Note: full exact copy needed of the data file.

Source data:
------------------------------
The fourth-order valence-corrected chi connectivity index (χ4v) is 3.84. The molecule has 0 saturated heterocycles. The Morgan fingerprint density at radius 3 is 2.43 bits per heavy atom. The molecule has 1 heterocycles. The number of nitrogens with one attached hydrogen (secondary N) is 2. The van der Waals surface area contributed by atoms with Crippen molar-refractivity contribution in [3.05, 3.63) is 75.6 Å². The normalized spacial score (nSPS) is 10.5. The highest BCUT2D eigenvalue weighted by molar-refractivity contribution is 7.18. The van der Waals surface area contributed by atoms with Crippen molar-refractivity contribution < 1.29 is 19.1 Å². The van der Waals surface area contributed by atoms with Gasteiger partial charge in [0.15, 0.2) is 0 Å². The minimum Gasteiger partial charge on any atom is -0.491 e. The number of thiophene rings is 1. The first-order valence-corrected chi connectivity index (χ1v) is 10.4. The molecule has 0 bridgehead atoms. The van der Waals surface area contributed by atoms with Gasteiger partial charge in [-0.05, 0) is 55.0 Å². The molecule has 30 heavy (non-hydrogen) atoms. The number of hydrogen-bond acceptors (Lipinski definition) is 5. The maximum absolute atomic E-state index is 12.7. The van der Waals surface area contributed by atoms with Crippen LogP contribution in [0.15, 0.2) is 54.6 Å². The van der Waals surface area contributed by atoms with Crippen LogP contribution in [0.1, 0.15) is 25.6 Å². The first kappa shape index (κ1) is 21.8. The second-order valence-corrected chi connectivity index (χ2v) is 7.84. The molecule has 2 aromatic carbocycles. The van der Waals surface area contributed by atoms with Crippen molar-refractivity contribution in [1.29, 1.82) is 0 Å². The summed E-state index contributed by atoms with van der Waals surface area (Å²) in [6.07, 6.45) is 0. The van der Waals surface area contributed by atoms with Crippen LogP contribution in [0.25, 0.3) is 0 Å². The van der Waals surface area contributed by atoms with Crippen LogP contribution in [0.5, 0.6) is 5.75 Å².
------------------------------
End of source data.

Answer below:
The fourth-order valence-corrected chi connectivity index (χ4v) is 3.84. The molecule has 0 saturated heterocycles. The Morgan fingerprint density at radius 3 is 2.43 bits per heavy atom. The molecule has 1 heterocycles. The number of nitrogens with one attached hydrogen (secondary N) is 2. The van der Waals surface area contributed by atoms with Crippen molar-refractivity contribution in [3.05, 3.63) is 75.6 Å². The normalized spacial score (nSPS) is 10.5. The highest BCUT2D eigenvalue weighted by molar-refractivity contribution is 7.18. The van der Waals surface area contributed by atoms with Crippen molar-refractivity contribution < 1.29 is 19.1 Å². The van der Waals surface area contributed by atoms with Gasteiger partial charge in [0.15, 0.2) is 0 Å². The minimum Gasteiger partial charge on any atom is -0.491 e. The number of thiophene rings is 1. The first-order valence-corrected chi connectivity index (χ1v) is 10.4. The molecule has 0 bridgehead atoms. The van der Waals surface area contributed by atoms with Gasteiger partial charge in [-0.05, 0) is 55.0 Å². The molecule has 30 heavy (non-hydrogen) atoms. The number of hydrogen-bond acceptors (Lipinski definition) is 5. The maximum absolute atomic E-state index is 12.7. The van der Waals surface area contributed by atoms with Crippen LogP contribution in [0.15, 0.2) is 54.6 Å². The van der Waals surface area contributed by atoms with Crippen LogP contribution in [0.1, 0.15) is 25.6 Å². The first kappa shape index (κ1) is 21.8. The second-order valence-corrected chi connectivity index (χ2v) is 7.84. The molecule has 2 aromatic carbocycles. The van der Waals surface area contributed by atoms with Crippen molar-refractivity contribution in [1.29, 1.82) is 0 Å². The summed E-state index contributed by atoms with van der Waals surface area (Å²) in [6.07, 6.45) is 0. The van der Waals surface area contributed by atoms with Crippen LogP contribution in [0.25, 0.3) is 0 Å². The van der Waals surface area contributed by atoms with Crippen LogP contribution in [0.5, 0.6) is 5.75 Å².